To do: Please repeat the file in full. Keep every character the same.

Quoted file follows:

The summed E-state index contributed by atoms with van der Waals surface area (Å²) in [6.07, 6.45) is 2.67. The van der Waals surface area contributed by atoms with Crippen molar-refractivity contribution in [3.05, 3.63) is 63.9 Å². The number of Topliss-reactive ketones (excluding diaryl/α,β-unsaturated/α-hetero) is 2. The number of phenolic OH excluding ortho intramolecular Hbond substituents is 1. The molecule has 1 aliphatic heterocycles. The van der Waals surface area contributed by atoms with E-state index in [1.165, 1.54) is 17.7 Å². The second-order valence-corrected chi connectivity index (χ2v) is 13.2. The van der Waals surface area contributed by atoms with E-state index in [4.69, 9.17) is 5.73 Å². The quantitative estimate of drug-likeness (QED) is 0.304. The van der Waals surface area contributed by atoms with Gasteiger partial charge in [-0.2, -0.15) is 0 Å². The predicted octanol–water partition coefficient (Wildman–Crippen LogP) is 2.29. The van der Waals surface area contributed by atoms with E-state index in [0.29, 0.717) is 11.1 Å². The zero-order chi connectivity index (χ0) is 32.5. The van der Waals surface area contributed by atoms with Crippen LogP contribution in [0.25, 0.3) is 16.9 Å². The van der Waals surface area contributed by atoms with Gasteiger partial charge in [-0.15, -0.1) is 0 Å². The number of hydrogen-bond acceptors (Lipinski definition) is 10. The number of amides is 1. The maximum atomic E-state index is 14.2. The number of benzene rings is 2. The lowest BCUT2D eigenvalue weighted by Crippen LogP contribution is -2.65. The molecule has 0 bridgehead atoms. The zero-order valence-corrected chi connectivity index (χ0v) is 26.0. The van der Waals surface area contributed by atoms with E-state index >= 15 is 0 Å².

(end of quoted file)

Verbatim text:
The summed E-state index contributed by atoms with van der Waals surface area (Å²) in [6.07, 6.45) is 2.67. The van der Waals surface area contributed by atoms with Crippen molar-refractivity contribution in [3.05, 3.63) is 63.9 Å². The number of Topliss-reactive ketones (excluding diaryl/α,β-unsaturated/α-hetero) is 2. The number of phenolic OH excluding ortho intramolecular Hbond substituents is 1. The molecule has 1 aliphatic heterocycles. The van der Waals surface area contributed by atoms with E-state index in [1.165, 1.54) is 17.7 Å². The second-order valence-corrected chi connectivity index (χ2v) is 13.2. The van der Waals surface area contributed by atoms with E-state index in [4.69, 9.17) is 5.73 Å². The quantitative estimate of drug-likeness (QED) is 0.304. The van der Waals surface area contributed by atoms with Gasteiger partial charge in [-0.2, -0.15) is 0 Å². The predicted octanol–water partition coefficient (Wildman–Crippen LogP) is 2.29. The van der Waals surface area contributed by atoms with E-state index in [0.29, 0.717) is 11.1 Å². The zero-order chi connectivity index (χ0) is 32.5. The van der Waals surface area contributed by atoms with Crippen LogP contribution in [0.25, 0.3) is 16.9 Å². The van der Waals surface area contributed by atoms with Gasteiger partial charge in [-0.15, -0.1) is 0 Å². The number of hydrogen-bond acceptors (Lipinski definition) is 10. The number of amides is 1. The maximum atomic E-state index is 14.2. The number of benzene rings is 2. The lowest BCUT2D eigenvalue weighted by Crippen LogP contribution is -2.65. The molecule has 0 bridgehead atoms. The zero-order valence-corrected chi connectivity index (χ0v) is 26.0. The van der Waals surface area contributed by atoms with E-state index >= 15 is 0 Å².